Understanding Your Rights to Access Personal Information from the Police

By Roger Foisy on July 7th, 2023

Accessing records from the Ontario Provincial Police (OPP) or municipal police can provide crucial information for personal injury victims, particularly in motor vehicle accident cases. In Ontario, individuals have the right to request records containing their personal information, including 911 calls, from the OPP or municipal police services. However, navigating the process and understanding your rights is essential.

This post explores accessing records that contain your personal information, considerations of exemptions and personal privacy, and highlights a recent decision that illustrates the challenges and victories in obtaining this vital information.

Understanding Your Rights: Access to 911 Calls

When you have been involved in a motor vehicle accident, it is essential to understand your rights regarding access to your personal information.

In Ontario, you have the right to request records that contain your personal information from the OPP or any municipal police service. This can be a valuable resource for obtaining crucial information related to your incident. Whether you request this information yourself or through a lawyer, the process typically involves submitting a formal request form and paying a required fee.

The information you can access includes incident and investigation reports, witness statements, Crown or police briefs, records of arrest, officers’ notes, and police-related 911 calls. These records often provide valuable insights into the accident’s circumstances, aiding in understanding what transpired and supporting your case when legal action is pursued.

Exemptions and Personal Privacy

While you have the right to request access to your personal information, it is important to be aware of the exemptions outlined in the Freedom of Information and Protection of Privacy Act. These exemptions may allow the police to deny your request for specific reasons.

There are mandatory and discretionary exemptions; for example, if disclosing certain information infringes upon someone else’s privacy rights, your request may be denied.

This can create challenges when you require access to information that you did not personally provide. For instance, in a recent case we handled, we were initially denied access to 911 calls relating to our client’s incident as they were made by a third party. This highlights the potential hurdles you may encounter when seeking information that involves the actions or privacy of others.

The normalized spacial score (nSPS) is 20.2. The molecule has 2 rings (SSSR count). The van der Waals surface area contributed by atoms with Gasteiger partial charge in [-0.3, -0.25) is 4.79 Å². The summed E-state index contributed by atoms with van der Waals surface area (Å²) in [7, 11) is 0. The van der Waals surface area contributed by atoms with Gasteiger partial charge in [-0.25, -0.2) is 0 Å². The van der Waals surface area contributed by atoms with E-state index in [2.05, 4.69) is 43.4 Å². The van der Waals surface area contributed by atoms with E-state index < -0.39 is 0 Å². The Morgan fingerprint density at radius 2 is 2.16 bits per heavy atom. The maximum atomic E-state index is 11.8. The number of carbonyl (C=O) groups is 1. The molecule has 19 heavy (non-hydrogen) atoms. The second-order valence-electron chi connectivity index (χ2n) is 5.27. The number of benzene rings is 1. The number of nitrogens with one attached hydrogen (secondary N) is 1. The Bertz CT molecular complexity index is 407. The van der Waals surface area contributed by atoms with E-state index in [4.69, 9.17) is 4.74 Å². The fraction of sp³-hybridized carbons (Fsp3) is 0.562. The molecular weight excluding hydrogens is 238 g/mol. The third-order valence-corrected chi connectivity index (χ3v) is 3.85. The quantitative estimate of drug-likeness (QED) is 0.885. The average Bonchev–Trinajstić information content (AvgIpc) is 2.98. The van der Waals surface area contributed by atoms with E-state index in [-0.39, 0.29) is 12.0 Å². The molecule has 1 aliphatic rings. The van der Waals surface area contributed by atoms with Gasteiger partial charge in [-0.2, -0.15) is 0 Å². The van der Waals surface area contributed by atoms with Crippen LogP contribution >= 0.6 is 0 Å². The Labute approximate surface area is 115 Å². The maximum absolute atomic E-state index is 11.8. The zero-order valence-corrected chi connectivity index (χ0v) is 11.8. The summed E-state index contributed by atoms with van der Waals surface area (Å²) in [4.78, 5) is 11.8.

Appealing a Denial to Access Information

Foisy & Associates recently achieved a victory in overturning the Ministry of the Solicitor General (Ministry) ‘s decision to deny access to 911 calls pertaining to our client’s motor vehicle accident. Our initial request for the 911 calls aimed to better understand our client’s injuries and state of mind immediately following the collision.

The Ministry first denied our request, citing the third-party nature of the witness’ call and the Freedom of Information and Protection of Privacy Act. However, we emphasized that our client’s interest lay solely in the information provided by the caller, not their identity or contact details. Given our client’s head injury and loss of consciousness, accessing the 911 calls would give vital insight into their well-being in the critical moments after the accident. Despite our clarification, the Ministry denied access once again.

Undeterred, we appealed the decision to the Information and Privacy Commissioner of Ontario. In a favourable outcome, it was determined that the Ministry must disclose the requested 911 calls. Since neither call contained personal information or identified the callers and considering our client’s memory loss due to their sustained injury, the calls were deemed relevant to our client’s collision. We were given access to the records.

For more information about this reported decision, please visit the reported decision’s page.

You Can Fight to Receive Information

If you have been denied information by the Ministry, it is important to know that not all hope is lost. With valid reasoning, appealing to the Information and Privacy Commissioner of Ontario may allow you access to these records.

Obtaining access to records with your personal information can be a pivotal step in gathering critical evidence to support your personal injury or long-term disability claim. As you move forward, it is crucial to have a legal team by your side that is committed to fighting for your rights and pushing for the results you deserve.

If you or someone you love has been denied benefits by your automobile insurance or long-term disability provider, we encourage you to contact us for a free consultation. Roger R. Foisy & Associates is a team with extensive experience in handling complex personal injury and long-term disability cases, and are lawyers for the people who fight to receive maximum dollars for their clients.

Roger R. Foisy, Harpreet S. Sidhu, Daniel Berman are Ontario Personal Injury Lawyers with extensive experience in motor vehicle accident cases. They are strongly supported by Rusald Laloshi, a senior paralegal who has also represented many clients before the LAT. If you have been injured in a motor vehicle accident, please get in touch with us for immediate support and a free consultation.

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